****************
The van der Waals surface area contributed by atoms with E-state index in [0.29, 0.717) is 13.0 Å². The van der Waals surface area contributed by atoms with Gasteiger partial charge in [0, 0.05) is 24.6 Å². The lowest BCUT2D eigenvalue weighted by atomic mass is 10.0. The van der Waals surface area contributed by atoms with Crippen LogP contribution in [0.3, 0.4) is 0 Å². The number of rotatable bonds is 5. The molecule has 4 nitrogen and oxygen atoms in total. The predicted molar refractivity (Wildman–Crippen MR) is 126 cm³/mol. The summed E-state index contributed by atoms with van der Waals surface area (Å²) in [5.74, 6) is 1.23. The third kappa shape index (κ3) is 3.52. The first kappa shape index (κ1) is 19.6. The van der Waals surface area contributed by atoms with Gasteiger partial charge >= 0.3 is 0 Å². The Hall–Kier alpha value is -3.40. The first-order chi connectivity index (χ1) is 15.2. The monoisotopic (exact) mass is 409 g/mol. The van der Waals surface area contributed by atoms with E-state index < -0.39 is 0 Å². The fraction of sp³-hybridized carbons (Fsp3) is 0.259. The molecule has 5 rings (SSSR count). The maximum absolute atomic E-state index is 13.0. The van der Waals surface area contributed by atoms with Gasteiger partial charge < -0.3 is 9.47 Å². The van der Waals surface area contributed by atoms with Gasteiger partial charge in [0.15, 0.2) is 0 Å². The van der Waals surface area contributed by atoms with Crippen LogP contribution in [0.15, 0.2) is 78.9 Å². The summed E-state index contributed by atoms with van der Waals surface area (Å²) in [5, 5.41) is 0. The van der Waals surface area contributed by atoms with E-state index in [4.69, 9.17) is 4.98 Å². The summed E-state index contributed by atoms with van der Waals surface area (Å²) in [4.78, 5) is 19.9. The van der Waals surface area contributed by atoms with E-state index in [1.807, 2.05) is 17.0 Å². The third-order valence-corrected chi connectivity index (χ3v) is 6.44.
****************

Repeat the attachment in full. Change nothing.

The van der Waals surface area contributed by atoms with E-state index in [0.29, 0.717) is 13.0 Å². The van der Waals surface area contributed by atoms with Gasteiger partial charge in [0, 0.05) is 24.6 Å². The lowest BCUT2D eigenvalue weighted by atomic mass is 10.0. The van der Waals surface area contributed by atoms with Crippen LogP contribution in [0.3, 0.4) is 0 Å². The number of rotatable bonds is 5. The molecule has 4 nitrogen and oxygen atoms in total. The predicted molar refractivity (Wildman–Crippen MR) is 126 cm³/mol. The summed E-state index contributed by atoms with van der Waals surface area (Å²) in [5.74, 6) is 1.23. The third kappa shape index (κ3) is 3.52. The first kappa shape index (κ1) is 19.6. The van der Waals surface area contributed by atoms with Gasteiger partial charge >= 0.3 is 0 Å². The Hall–Kier alpha value is -3.40. The first-order chi connectivity index (χ1) is 15.2. The monoisotopic (exact) mass is 409 g/mol. The van der Waals surface area contributed by atoms with E-state index < -0.39 is 0 Å². The fraction of sp³-hybridized carbons (Fsp3) is 0.259. The molecule has 5 rings (SSSR count). The maximum absolute atomic E-state index is 13.0. The van der Waals surface area contributed by atoms with Gasteiger partial charge < -0.3 is 9.47 Å². The van der Waals surface area contributed by atoms with Gasteiger partial charge in [0.15, 0.2) is 0 Å². The van der Waals surface area contributed by atoms with Crippen LogP contribution in [0.15, 0.2) is 78.9 Å². The summed E-state index contributed by atoms with van der Waals surface area (Å²) in [5, 5.41) is 0. The van der Waals surface area contributed by atoms with E-state index in [4.69, 9.17) is 4.98 Å². The summed E-state index contributed by atoms with van der Waals surface area (Å²) in [4.78, 5) is 19.9. The van der Waals surface area contributed by atoms with E-state index in [1.807, 2.05) is 17.0 Å². The third-order valence-corrected chi connectivity index (χ3v) is 6.44.